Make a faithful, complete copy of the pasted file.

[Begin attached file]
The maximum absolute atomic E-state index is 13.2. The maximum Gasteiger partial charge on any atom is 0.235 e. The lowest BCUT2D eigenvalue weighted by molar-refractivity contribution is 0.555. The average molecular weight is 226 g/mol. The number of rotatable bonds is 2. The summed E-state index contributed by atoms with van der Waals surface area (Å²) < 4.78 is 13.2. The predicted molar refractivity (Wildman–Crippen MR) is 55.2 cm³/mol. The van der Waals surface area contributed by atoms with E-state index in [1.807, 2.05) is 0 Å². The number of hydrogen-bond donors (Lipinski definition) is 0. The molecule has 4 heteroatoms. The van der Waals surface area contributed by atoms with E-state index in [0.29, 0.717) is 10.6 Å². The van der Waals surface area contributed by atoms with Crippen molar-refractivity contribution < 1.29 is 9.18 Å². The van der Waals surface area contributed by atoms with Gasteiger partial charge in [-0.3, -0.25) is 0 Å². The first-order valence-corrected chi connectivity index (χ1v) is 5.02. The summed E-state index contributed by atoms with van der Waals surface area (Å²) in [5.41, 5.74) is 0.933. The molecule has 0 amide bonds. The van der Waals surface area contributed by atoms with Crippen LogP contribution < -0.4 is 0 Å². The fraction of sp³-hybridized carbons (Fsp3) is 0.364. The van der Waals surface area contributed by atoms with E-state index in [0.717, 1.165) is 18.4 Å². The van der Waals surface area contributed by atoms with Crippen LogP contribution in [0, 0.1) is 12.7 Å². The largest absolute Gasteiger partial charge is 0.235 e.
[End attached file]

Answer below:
The maximum absolute atomic E-state index is 13.2. The maximum Gasteiger partial charge on any atom is 0.235 e. The lowest BCUT2D eigenvalue weighted by molar-refractivity contribution is 0.555. The average molecular weight is 226 g/mol. The number of rotatable bonds is 2. The summed E-state index contributed by atoms with van der Waals surface area (Å²) < 4.78 is 13.2. The predicted molar refractivity (Wildman–Crippen MR) is 55.2 cm³/mol. The van der Waals surface area contributed by atoms with E-state index in [1.807, 2.05) is 0 Å². The number of hydrogen-bond donors (Lipinski definition) is 0. The molecule has 4 heteroatoms. The van der Waals surface area contributed by atoms with E-state index in [0.29, 0.717) is 10.6 Å². The van der Waals surface area contributed by atoms with Crippen molar-refractivity contribution < 1.29 is 9.18 Å². The van der Waals surface area contributed by atoms with Gasteiger partial charge in [-0.3, -0.25) is 0 Å². The first-order valence-corrected chi connectivity index (χ1v) is 5.02. The summed E-state index contributed by atoms with van der Waals surface area (Å²) in [5.41, 5.74) is 0.933. The molecule has 0 amide bonds. The van der Waals surface area contributed by atoms with Crippen LogP contribution < -0.4 is 0 Å². The fraction of sp³-hybridized carbons (Fsp3) is 0.364. The van der Waals surface area contributed by atoms with E-state index in [0.717, 1.165) is 18.4 Å². The van der Waals surface area contributed by atoms with Crippen LogP contribution in [0, 0.1) is 12.7 Å². The largest absolute Gasteiger partial charge is 0.235 e.